In Candidate this motif of artificial flowers, which in this case are luminous, is repeated; floating in a space within the image, enclosed by the T-zone and in front of the female subject’s ‘dazzling’ smile, with the light bulb hanging overhead. The elements go together to suggest an idea of radiation also signified by the ‘beaming’ and ‘glow’ of lightbulbs, which was related in Rosenquist’s thinking to the impact of speed on screens, or glass surfaces, particularly windshields. As Rosenquist described to Swenson:

ROSENQUIST: A man in an airplane approaching a beam at the airport … The ambience of the painting is involved with people who are all going toward a similar thing. All the ideas in the whole picture are very divergent, but I think they all seem to go toward some basic meaning … [O]range spaghetti, cake, light bulbs, flowers…

SWENSON: Going toward what?

ROSENQUIST: Some blinding light, like a bug hitting a light bulb. I think of the picture as being shovelled into a boiler. The picture is my personal reaction as an individual to the heavy ideas of mass media and communication and to other ideas that affect artists.9

This exchange might even serve to characterise the transition between Candidate and Silo – between commercial pleasure and a more intense sense of atmospheric bombardment and pressure as signified by the title, with the ‘silo’ being akin to the ‘boiler’ Rosenquist describes.

The wallpaper pattern in F-111 and Silver Skies is also a screen and, of course, the T-zone itself is a screen, operating as both media screen and window pane or windscreen. Both types of screen were commonly alluded to in Rosenquist’s work of this time. In 1964 the artist had planned to make a series of paintings on shaped Plexiglas screens, referred to by Rosenquist as ‘waves’,10 that retained some transparent parts and which included TV sets in their imagery.11 Another example is the painting Air Hammer 1962 (private collection), the title of which expresses precisely the sense of force Rosenquist described in this statement of 1963:

I’m amazed and excited and fascinated … about the way things are thrust at us, the way this invisible screen that’s a couple of feet in front of our mind and our senses is attacked by radio and television and visual communications, through things larger than life, the impact of things thrown at us, at such a speed and with such a force that painting and the attitudes toward painting and communication through doing a painting now seem very old-fashioned.12

Here we see an understanding that these modern conditions require forms of representation that go beyond two dimensions: an understanding allied to developments in sculpture in the environs in which Rosenquist’s art was being seen at the beginning of 1964. Lucy Lippard described the materials that appeared in Rosenquist’s sculptural-paintings, such as the Perspex used for the T-zone, as ‘abstract … extending sensuous experience’. ‘Light and clear plastics’, Lippard continued, ‘share with Rosenquist’s vocabulary a quiescent immateriality and an ability to destroy conventional space and define further levels or “vantage points”.’13

In a development of this idea, art historian Michael Lobel has argued that these vantage points are also historical – that Rosenquist’s work presents a moment of transition as TV took over from other forms of advertisement, including the painted billboard that was, in many ways, Rosenquist’s idiom. However, Lobel argues that Rosenquist used this idiom to replicate in paint the effects of TV, offering ‘a type of fragmentation, disjunction, and juxtaposition more consonant with the experience of television than with that of the billboard’.14 Thus in Silo cultural norms signified by images of domestic work are represented as fragments: the T-zone might be a television zone as much as a taste zone. As Rosenquist’s contemporary, the philosopher Marshall McLuhan, would suggest, the media is an environment (‘the images wrap around you’) and this further emphasises the theme of inhabitation in the sculptural T-zone of Silo.15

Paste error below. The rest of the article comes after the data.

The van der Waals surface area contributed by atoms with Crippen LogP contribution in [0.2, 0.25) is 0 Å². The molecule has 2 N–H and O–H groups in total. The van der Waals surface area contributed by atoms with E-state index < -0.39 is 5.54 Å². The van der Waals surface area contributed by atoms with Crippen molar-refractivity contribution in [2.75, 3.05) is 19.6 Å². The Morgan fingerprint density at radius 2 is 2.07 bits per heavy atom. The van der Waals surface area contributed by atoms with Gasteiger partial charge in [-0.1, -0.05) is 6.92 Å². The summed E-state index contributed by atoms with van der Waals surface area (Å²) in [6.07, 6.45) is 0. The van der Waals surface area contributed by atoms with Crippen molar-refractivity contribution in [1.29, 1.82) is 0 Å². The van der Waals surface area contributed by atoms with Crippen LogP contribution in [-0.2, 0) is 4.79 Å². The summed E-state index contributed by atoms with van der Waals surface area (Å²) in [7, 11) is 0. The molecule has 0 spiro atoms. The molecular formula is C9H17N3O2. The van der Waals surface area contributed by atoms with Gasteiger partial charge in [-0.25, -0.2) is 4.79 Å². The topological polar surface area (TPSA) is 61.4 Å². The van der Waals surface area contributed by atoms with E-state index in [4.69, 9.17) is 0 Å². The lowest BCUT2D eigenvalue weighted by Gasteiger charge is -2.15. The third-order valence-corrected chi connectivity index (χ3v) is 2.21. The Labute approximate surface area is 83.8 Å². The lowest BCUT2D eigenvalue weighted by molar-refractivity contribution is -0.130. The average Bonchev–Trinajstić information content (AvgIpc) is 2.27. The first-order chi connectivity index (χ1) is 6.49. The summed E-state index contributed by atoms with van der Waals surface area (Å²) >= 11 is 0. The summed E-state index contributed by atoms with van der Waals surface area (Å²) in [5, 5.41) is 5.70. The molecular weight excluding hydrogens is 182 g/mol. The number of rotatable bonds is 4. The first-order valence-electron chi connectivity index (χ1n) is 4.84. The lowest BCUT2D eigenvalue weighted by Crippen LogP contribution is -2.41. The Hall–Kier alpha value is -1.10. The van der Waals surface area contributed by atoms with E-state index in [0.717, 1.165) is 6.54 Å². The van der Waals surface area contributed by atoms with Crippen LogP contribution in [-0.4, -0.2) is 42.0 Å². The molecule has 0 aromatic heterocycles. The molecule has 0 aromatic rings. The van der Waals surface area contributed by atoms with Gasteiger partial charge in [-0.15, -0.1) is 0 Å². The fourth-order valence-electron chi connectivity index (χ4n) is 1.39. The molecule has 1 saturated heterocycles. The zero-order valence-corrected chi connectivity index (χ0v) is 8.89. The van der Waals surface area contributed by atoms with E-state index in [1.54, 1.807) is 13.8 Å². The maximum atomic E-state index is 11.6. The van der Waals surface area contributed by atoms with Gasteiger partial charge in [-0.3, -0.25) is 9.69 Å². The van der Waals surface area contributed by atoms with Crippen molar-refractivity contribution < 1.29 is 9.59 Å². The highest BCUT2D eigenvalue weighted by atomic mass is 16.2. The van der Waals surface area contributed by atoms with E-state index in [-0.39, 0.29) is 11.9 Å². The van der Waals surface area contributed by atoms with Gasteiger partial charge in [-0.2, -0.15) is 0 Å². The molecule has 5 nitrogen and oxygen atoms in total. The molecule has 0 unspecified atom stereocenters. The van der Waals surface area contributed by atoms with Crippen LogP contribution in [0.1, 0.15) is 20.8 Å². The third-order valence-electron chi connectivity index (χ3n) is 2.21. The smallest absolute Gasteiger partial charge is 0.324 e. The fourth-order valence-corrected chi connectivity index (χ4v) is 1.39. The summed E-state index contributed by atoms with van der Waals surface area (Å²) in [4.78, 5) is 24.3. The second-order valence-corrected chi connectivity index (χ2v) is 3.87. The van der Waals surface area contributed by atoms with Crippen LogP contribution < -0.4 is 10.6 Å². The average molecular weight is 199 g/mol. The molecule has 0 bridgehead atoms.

James Rosenquist Tumbleweed 1963–6

Fig.8
James Rosenquist
Tumbleweed 1963–6
Chromed barbed wire, neon and wood
Approximately 1372 x 1524 x 1524 mm
Collection of Virginia and Bagley Wright
© James Rosenquist

Following Lobel, and returning to the dual nature of Rosenquist’s screen as both window and TV screen, it might also be suggested that we stand, alongside Rosenquist, in an area ‘outside’ of TV’s media and domestic ‘inside’ space. The outside is, of course, the space that the billboard occupied, especially the vast horizontal empty spaces by the side of America’s new highways and the vertical visual landscape of New York. In this reading the ‘screen’ of the T-zone’s Perspex encasement could be the glazed façades of city shopfronts and offices or the windscreens of boxy, pre-airstream automobiles, which represented, perhaps for Rosenquist as much as for thinker Michel de Certeau, ‘a bubble of panoptic and classifying power’.16

The exhibition of Rosenquist’s freestanding sculpture work Tumbleweed 1963–6 (fig.8) alongside Silo’s precursor, Candidate, at Green Gallery in 1964 might offer some support for this theory. Tumbleweed is suggestive of the landscape at the side of the road on the great routes through the American West. In these works during this moment, and perhaps palpable only for a brief period in Rosenquist’s career, sculpture and painting seem to be held together through a single concern for the three-dimensional. In doing so, the sculptural element signifies a dynamic between the different spectator spaces of virtual media, domestic space and the ‘outside’ of the highway. Sculpture demarcates representations of the historical past, but also spaces where the spectator is allowed multiple perspectives on the ideology of the American way.17